This past week, I have learned that too many people I know or have know of – are dying of cigarettes.
Yes. That's right. Not lung cancer. Or Chronic Obstructive Pulmonary Disease – COPD. Those are symptoms.
"Mary's life ended all too soon. The cause of death was cigarettes, which first addicted her at 14. In lieu of flowers, contributions to the crushing of the tobacco industry would be greatly appreciated-whether in dollars to the Non-Smokers' Rights Association, or by persuading someone you know, in Mary's name, to quit now."
Dr. Mary Barrie was an extraordinary person. An educator, years ahead of her time, specializing in Andragogy, the art and science of teaching adults. My husband enormously enjoyed teaching at the University of Toronto's School of Continuing Education under Mary Barrie's watch, when she was its Director from 1994 to 2005.
If you're addicted, as I am, to CBC:Radio One and Andy Barrie, who anchors the morning show. If you wake up with Andy, as I have, for so many years, I cannot remember. (Long before I started waking up with my husband.) If you have missed Andy desperately, as I have, since last November when he took an "indefinite leave" for "family matters" – you know that Dr. Mary Barrie was Andy's wife of 40 years.
She was 64 years old.
At close to 3 a.m. this morning, I was crying at this computer as I read a blog new to me called Life as a hospice patient, written by Judi Chamberlin, a pioneering activist in the psychiatric survivor movement.
"I believe that until people labeled as 'mentally ill' have the same rights as others, we will continue to be marginalized and discriminated against," she states in her Blogger profile.
Judi has COPD but she is not a candidate for a lung transplant. In her first blog post, Trying to make sense of it all, on December 4, 2008, she wrote, knowing that she doesn't "have a very long life expectancy," she hoped to see Barack Obama inaugurated and to be around for the Super Bowl. "After that, I'll set another goal," she said.
Judi is 64 years old.
Last week, I received a note from a woman, a family friend, who found me though this blog. I had not heard from her for many years. She is a friend of my mother's. Brilliant, charismatic. A dynamo. When I was a kid, I babysat for her three children, now grown, with kids of their own.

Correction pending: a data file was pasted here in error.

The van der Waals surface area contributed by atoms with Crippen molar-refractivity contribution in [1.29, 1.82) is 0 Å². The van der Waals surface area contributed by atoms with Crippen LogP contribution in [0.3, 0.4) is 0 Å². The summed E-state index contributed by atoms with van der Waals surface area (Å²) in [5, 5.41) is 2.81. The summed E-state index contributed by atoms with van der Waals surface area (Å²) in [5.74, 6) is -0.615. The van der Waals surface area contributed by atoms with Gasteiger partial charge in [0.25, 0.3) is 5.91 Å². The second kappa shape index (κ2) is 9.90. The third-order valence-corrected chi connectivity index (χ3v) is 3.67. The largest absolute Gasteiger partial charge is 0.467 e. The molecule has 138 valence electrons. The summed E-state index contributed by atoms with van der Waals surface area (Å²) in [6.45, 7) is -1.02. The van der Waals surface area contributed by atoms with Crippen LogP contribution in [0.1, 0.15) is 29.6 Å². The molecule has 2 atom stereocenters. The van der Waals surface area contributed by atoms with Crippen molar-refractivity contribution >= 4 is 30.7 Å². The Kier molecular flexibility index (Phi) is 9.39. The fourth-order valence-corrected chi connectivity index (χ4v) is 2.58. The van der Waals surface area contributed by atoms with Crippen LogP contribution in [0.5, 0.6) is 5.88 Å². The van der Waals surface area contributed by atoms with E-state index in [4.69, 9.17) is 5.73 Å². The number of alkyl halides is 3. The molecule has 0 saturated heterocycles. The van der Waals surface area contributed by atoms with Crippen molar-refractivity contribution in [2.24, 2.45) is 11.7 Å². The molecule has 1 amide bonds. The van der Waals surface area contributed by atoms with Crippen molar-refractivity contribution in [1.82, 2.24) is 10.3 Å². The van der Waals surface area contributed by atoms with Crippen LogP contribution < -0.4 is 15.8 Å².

Superbly accomplished. Anything she tries, she masters. With pizzazz! You never forget her. She's a force. Funny. Fabulous. I adore her.
"I've had two bouts of lung cancer (clean at the moment) and suffer terribly with my emphysema... Mind you, some days I can manage and others simply cannot breathe. That's a trial. However, I AM STILL HERE," she said her in note.
And finally, during a call this morning to my mother who is wintering in Florida and I knew would not yet know of Dr. Mary Barrie's death, she informed me of yet another amazing man I had known, a smoker, who had died recently after battling lung cancer.
I was a smoker. My husband quit 20 years ago. Addictions don't often appear here in "Coming Out Crazy," but they should. Often, addictions are highly complex and comorbid – linked to deeper psychological trauma and pain.
Timing is everything. Who knew nicotine was a highly addictive drug 50 years ago? Toxic. Poisonous. Deadly.
Alcohol is highly addictive, too. The founders of Alcoholic Anonymous knew that back in the 1930s.
Food can be highly addictive. I know. I'm an addict.
The pleasure pathway in the brain is the same for nicotine, alcohol, food – even sex.
We are human. I don't judge anyone. But I applaud the bravery, the integrity, the honesty, the audacity and the leadership of the late Dr. Mary Barrie and her family for stating boldly in her obituary, that the cause of her death was cigarettes.
Graciously and generously, they are giving all of us a unique opportunity to take action – to become activists. By either supporting the Non Smokers' Rights Association, or by helping someone to quit smoking, we can join in honouring and memorializing Dr. Mary Barrie's wonderful life and legacy.
We may make a difference for the Greater Good.
We may help each other choose to "Say yes, to life."
And, finally... Andy, Jess and Wrigley and those grieving with you – please accept my profound sympathy.